I want to create a few batch files to automate a program.

My question is when I create the batch file, what is the current directory? Is it the directory where the file is located or is it the same directory that appears in the command prompt, or something else?

9 Answers 9


From within your batch file:

  • %cd% refers to the current working directory (variable)
  • %~dp0 refers to the full path to the batch file's directory (static)
  • %~dpnx0 and %~f0 both refer to the full path to the batch directory and file name (static).

See also: What does %~dp0 mean, and how does it work?

  • 88
    Actually, it looks like %~dp0 gives the full path to the directory that the executing batch file is in. %~dpnx0 (which is equivalent to %~f0) gives the full path to the batch file. See robvanderwoude.com/parameters.php for more details.
    – deadlydog
    Jul 11, 2013 at 20:08
  • 6
    See also good detailed answers of a similar question: Get list of passed arguments in Windows batch script (.bat)
    – oHo
    Sep 23, 2013 at 15:37
  • 3
    Unfortunately when run as a process from .net %~dp0 is the working directory not the batch files directory, Found this out the hard way.
    – trampster
    Jan 29, 2018 at 22:44
  • 4
    As a more explicit example, when right-clicking on a .cmd file and running as administrator, %cd% gives C:\WINDOWS\system32 and %~dp0 gives the batch file directory with trailing slash.
    – icc97
    Feb 27, 2018 at 9:10
  • 1
    @TwistedCode %~dp0 is referencing drive and path of argument 0 of the batch file arguments. It is NOT an environment variable reference. It is a batch file argument reference. %~dp0 expands to full path of currently processed batch file. A batch file C:\Temp\Devlopement & Test()!\Main.bat with %~dp0 expanding to C:\Temp\Devlopement & Test()!\ on execution can call the batch file C:\Temp\SubBatch.cmd, for example with call "%~dp0..\SubBatch.cmd", containing also %~dp0 expanding on execution to C:\Temp\. Run call /? in a cmd window for help.
    – Mofi
    Jun 27, 2021 at 8:15

It usually is the directory from which the batch file is started, but if you start the batch file from a shortcut, a different starting directory could be given. Also, when you'r in cmd, and your current directory is c:\dir3, you can still start the batch file using c:\dir1\dir2\batch.bat in which case, the current directory will be c:\dir3.


In a batch file, %cd% is the most commonly used command for the current directory, although you can set your own variable:

set mypath=%cd%
echo %mypath% (where %mypath% is the current directory that the batch file is sitting in)

So say you were wanting to open Myprog.exe. If it was in the same folder, you would use the command:

start %mypath%\Myprog.exe

That would open Myprog from the current folder.

The other option is to make a directory in C: called AutomatePrograms. Then, you transfer your files to that folder then you can open them using the following command:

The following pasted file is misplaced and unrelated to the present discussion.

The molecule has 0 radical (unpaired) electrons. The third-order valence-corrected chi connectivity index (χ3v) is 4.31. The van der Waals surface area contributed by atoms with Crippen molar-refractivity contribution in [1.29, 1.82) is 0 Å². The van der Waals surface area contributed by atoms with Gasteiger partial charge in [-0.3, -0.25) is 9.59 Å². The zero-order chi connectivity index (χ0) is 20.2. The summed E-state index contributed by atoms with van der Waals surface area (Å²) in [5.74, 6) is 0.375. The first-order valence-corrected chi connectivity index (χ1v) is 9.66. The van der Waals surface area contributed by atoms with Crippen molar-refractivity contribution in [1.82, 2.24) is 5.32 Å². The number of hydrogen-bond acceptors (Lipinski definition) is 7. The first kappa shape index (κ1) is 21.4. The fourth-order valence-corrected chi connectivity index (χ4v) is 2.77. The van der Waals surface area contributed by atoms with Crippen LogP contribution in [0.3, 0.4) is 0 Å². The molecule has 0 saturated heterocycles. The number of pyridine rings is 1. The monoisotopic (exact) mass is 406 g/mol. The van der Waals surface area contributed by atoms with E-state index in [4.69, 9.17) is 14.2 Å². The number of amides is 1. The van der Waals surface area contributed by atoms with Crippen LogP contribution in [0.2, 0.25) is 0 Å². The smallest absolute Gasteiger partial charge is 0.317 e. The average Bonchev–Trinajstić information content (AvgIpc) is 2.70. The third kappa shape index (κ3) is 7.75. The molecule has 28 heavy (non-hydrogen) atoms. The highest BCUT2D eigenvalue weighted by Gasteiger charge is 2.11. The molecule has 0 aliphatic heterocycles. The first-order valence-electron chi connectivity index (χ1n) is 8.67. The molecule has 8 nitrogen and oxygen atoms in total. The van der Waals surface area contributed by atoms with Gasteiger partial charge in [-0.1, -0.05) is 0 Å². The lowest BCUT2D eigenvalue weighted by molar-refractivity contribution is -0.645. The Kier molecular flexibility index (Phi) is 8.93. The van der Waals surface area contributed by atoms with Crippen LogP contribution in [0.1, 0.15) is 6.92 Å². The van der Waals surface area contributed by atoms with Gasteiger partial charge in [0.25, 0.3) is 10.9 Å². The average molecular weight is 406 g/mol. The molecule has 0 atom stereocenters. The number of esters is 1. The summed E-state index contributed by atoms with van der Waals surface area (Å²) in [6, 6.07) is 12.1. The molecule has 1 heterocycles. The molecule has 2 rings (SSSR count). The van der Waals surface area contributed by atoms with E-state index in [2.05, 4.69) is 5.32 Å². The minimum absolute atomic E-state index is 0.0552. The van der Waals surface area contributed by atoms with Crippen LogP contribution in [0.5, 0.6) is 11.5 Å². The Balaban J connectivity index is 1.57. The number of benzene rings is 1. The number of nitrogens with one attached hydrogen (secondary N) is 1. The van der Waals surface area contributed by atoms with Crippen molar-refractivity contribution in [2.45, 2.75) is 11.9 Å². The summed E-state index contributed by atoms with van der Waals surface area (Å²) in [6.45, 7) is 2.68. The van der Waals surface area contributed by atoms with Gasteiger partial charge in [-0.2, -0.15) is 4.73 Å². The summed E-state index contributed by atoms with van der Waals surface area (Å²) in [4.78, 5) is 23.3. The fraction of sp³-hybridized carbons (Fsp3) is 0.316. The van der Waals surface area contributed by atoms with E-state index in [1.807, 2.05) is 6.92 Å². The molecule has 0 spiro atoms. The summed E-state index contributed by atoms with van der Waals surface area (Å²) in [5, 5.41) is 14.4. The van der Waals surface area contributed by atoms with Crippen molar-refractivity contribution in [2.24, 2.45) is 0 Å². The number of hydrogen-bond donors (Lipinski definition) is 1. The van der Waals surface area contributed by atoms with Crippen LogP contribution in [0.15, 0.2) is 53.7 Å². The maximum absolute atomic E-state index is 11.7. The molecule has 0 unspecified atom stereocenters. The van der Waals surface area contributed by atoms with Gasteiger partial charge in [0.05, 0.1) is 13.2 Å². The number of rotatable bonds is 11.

start "" "C:\AutomatePrograms\Myprog1.exe"
start "" "C:\AutomatePrograms\Myprog2.exe"
start "" "C:\AutomatePrograms\Myprog3.exe"
  • 2
    As noted in the top answer here, %cd% is variable, so running the batch file from Windows Explorer as admin will give C:\WINDOWS\system32 which is almost certainly not what you want. %~dp0 is more consistent.
    – icc97
    Feb 27, 2018 at 9:14

%__CD__% , %CD% , %=C:% , %~dp0

There's also another dynamic variable %__CD__% which points to the current directory but unlike %CD% it has a backslash at the end. This can be useful if you want to append files to the current directory. Also %CD% does not work under disabled extensions environment ,but %__CD__% always works.

With %=C:% %=D:% you can access the last accessed directory for the corresponding drive. If the variable is not defined you haven't accessed the drive on the current cmd session.

And %__APPDIR__% expands to the executable that runs the current script a.k.a. cmd.exe directory.

And with %~dp0 argument you can get the directory where the script itself is located (unless the shift command was used)


Say you were opening a file in your current directory. The command would be:

 start %cd%\filename.filetype

I hope I answered your question.

  • When calling e.g. via .bat file this easily resolves to C:\Windows\filename.filepath instead of using the location where the batchfile is located. Under these circumstances %cd% resolves to the location of CMD, not the location of the file. Mar 21, 2023 at 17:55

It is the directory from where you run the command to execute your batch file.

As mentioned in the above answers you can add the below command to your script to verify:

> set current_dir=%cd%
> echo %current_dir%  

It is the directory from where you start the batch file. E.g. if your batch is in c:\dir1\dir2 and you do cd c:\dir3, then run the batch, the current directory will be c:\dir3.


Just my 2 cents.
The following command fails if called from batch file (Windows 7) placed on a pendrive:

%SystemRoot%\System32\xcopy.exe /e /i "%cd%Ala" "C:\KS\Ala\"

But this does the job:

%SystemRoot%\System32\xcopy.exe /e /i "%~dp0Ala" "C:\KS\Ala\"
  • This is the switch that I was looking for to determine the parent directory path of my bat file without that batch file name: %~dp0 Aug 3, 2019 at 12:49

Your bat file should be in the directory that the bat file is/was in when you opened it. However if you want to put it into a different directory you can do so with cd [whatever directory]

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